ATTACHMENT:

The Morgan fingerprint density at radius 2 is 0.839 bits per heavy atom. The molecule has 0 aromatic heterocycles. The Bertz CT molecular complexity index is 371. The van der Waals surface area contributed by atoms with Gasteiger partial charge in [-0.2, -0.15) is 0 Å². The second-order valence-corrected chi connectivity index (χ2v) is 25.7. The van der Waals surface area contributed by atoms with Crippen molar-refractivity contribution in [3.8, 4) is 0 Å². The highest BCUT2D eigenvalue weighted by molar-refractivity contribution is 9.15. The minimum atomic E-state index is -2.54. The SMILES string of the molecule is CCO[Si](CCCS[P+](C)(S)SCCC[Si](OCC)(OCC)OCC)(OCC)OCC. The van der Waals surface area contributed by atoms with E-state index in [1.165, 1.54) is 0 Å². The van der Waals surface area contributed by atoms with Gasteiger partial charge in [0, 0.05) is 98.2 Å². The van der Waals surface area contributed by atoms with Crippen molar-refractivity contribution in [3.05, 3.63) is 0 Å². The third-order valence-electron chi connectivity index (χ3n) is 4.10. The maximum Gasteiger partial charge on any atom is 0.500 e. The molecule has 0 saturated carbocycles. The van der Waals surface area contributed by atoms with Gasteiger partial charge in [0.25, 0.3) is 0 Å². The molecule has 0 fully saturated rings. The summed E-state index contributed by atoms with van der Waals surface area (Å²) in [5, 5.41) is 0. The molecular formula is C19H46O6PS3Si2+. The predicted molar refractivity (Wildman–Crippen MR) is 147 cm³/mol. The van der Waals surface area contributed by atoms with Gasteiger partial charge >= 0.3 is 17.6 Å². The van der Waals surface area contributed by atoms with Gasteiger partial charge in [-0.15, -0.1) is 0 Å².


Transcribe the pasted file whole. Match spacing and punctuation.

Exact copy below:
The Morgan fingerprint density at radius 2 is 0.839 bits per heavy atom. The molecule has 0 aromatic heterocycles. The Bertz CT molecular complexity index is 371. The van der Waals surface area contributed by atoms with Gasteiger partial charge in [-0.2, -0.15) is 0 Å². The second-order valence-corrected chi connectivity index (χ2v) is 25.7. The van der Waals surface area contributed by atoms with Crippen molar-refractivity contribution in [3.8, 4) is 0 Å². The highest BCUT2D eigenvalue weighted by molar-refractivity contribution is 9.15. The minimum atomic E-state index is -2.54. The SMILES string of the molecule is CCO[Si](CCCS[P+](C)(S)SCCC[Si](OCC)(OCC)OCC)(OCC)OCC. The van der Waals surface area contributed by atoms with E-state index in [1.165, 1.54) is 0 Å². The van der Waals surface area contributed by atoms with Gasteiger partial charge in [0, 0.05) is 98.2 Å². The van der Waals surface area contributed by atoms with Crippen molar-refractivity contribution in [3.05, 3.63) is 0 Å². The third-order valence-electron chi connectivity index (χ3n) is 4.10. The maximum Gasteiger partial charge on any atom is 0.500 e. The molecule has 0 saturated carbocycles. The van der Waals surface area contributed by atoms with Gasteiger partial charge in [0.25, 0.3) is 0 Å². The molecule has 0 fully saturated rings. The summed E-state index contributed by atoms with van der Waals surface area (Å²) in [5, 5.41) is 0. The molecular formula is C19H46O6PS3Si2+. The predicted molar refractivity (Wildman–Crippen MR) is 147 cm³/mol. The van der Waals surface area contributed by atoms with Gasteiger partial charge >= 0.3 is 17.6 Å². The van der Waals surface area contributed by atoms with Gasteiger partial charge in [-0.15, -0.1) is 0 Å².